How tax could change and what the effects could be for AAT members

Head of tax at BPP Professional Development Michael Steed looks at possible tax trends in the next few years and how they might affect AAT accountants.

Q: There is a lot of anticipation of tax changes in the UK. Where do you think tax will go in the next few years?

A: There are quite a few possible changes in the wind, but let’s first look at the background against which these changes may happen.

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Nearly all Governments will make decisions about the broad mix of direct and indirect taxes that they levy. The difference between them is that you have no choice over direct taxes.  They are there, like it or not. Good examples of direct taxes are income tax, NICs and corporation tax.

The critical point about indirect taxes is that you only run into them when you spend. If you don’t spend, then you don’t pay them. The classic indirect tax is VAT. Excise Duties are broadly indirect taxes too, for example alcohol duty, tobacco duty and air passenger duty.

Q: OK, so how much will the Treasury get in the 2021/22 year?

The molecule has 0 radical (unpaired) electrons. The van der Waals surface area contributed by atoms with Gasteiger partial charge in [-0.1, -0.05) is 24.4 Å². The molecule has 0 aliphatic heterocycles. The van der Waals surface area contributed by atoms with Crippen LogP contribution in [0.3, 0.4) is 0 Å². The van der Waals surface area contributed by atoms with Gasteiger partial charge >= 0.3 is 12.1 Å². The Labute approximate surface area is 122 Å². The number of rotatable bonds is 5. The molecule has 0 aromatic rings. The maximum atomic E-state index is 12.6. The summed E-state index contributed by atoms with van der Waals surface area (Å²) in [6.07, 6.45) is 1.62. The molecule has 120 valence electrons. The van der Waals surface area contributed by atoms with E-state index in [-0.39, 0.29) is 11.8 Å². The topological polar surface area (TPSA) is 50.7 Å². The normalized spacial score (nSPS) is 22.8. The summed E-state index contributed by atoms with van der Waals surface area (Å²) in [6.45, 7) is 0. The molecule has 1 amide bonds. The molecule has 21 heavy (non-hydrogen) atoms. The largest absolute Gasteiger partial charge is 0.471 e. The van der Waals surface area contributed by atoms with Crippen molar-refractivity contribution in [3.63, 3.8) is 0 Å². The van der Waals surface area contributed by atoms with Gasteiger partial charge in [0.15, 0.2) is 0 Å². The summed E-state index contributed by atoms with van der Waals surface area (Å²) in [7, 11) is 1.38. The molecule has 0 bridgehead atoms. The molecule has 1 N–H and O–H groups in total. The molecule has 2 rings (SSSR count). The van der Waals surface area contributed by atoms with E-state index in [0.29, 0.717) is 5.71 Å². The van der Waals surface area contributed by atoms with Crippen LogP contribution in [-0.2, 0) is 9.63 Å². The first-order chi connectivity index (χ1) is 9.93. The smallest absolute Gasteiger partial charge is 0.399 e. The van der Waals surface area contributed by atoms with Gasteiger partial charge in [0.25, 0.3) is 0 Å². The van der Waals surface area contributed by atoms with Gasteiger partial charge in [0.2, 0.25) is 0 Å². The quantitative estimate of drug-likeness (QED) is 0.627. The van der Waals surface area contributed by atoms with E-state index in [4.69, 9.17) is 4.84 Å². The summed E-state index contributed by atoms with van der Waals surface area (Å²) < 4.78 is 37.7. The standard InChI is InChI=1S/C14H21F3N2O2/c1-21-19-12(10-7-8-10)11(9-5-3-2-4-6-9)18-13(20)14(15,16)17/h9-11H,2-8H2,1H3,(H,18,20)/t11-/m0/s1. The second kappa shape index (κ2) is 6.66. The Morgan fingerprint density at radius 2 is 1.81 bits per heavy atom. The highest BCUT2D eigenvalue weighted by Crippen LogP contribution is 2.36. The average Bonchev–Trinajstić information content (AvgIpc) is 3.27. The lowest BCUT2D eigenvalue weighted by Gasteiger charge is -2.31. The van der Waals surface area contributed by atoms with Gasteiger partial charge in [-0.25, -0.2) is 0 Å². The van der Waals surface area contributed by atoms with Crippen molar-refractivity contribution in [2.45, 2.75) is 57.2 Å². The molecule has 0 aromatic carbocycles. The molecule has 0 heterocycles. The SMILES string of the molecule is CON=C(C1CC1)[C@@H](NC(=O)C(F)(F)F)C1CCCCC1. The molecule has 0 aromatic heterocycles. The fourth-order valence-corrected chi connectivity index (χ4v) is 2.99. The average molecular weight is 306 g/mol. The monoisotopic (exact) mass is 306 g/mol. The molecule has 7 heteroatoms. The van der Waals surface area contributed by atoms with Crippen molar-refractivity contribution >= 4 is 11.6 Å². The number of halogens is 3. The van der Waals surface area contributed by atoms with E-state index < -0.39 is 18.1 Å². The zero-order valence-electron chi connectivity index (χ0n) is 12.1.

A: According to the Budget Red Book covering the 2021 Budget, the Government’s income in the current year to March 2022 will be £820bn, and out of this, the three big hitters are income tax (£198bn), VAT (£151bn) and NICs (£147bn).

Q: What about corporation tax?

A: Much less at £40bn and excise duties raise about £48bn.

Q: So what can we conclude from this?

A: These big hitters will not be going anywhere. They are very important parts of government income. There will always be adjustments and the 2021 Budget announcements that corporation tax will rise by 6% in April 2023 for companies with profits of more than £250,000 is a way of squeezing the lemon to maximise tax take.   It’s politically quite astute as individuals don’t directly feel this.

And you don’t even have to raise taxes to raise more government income. As we saw in the March 2021 Budget, simply freezing income thresholds and allowances over time will effectively put money into the Treasury; for example, a basic rate tax payer getting a pay rise that puts that person into the higher rate band. If the higher rate threshold is frozen (as it has been until 2026), then it becomes progressively easier for that person to slip into higher rate tax.

Q: Then doesnt that mean that the Government is getting in more money, so theres nothing to worry about?

A: Not really, that’s just one side of the coin. The other is expenditure. The same Red Book revealed that the cost of servicing the national debt in the current year is estimated at £45bn, so that’s more than corporation tax brings in. And the trend for interest rates on government borrowing is rising too, so it becomes yet more expensive to service the debt.

Q: So how does Covid-19 affect all this?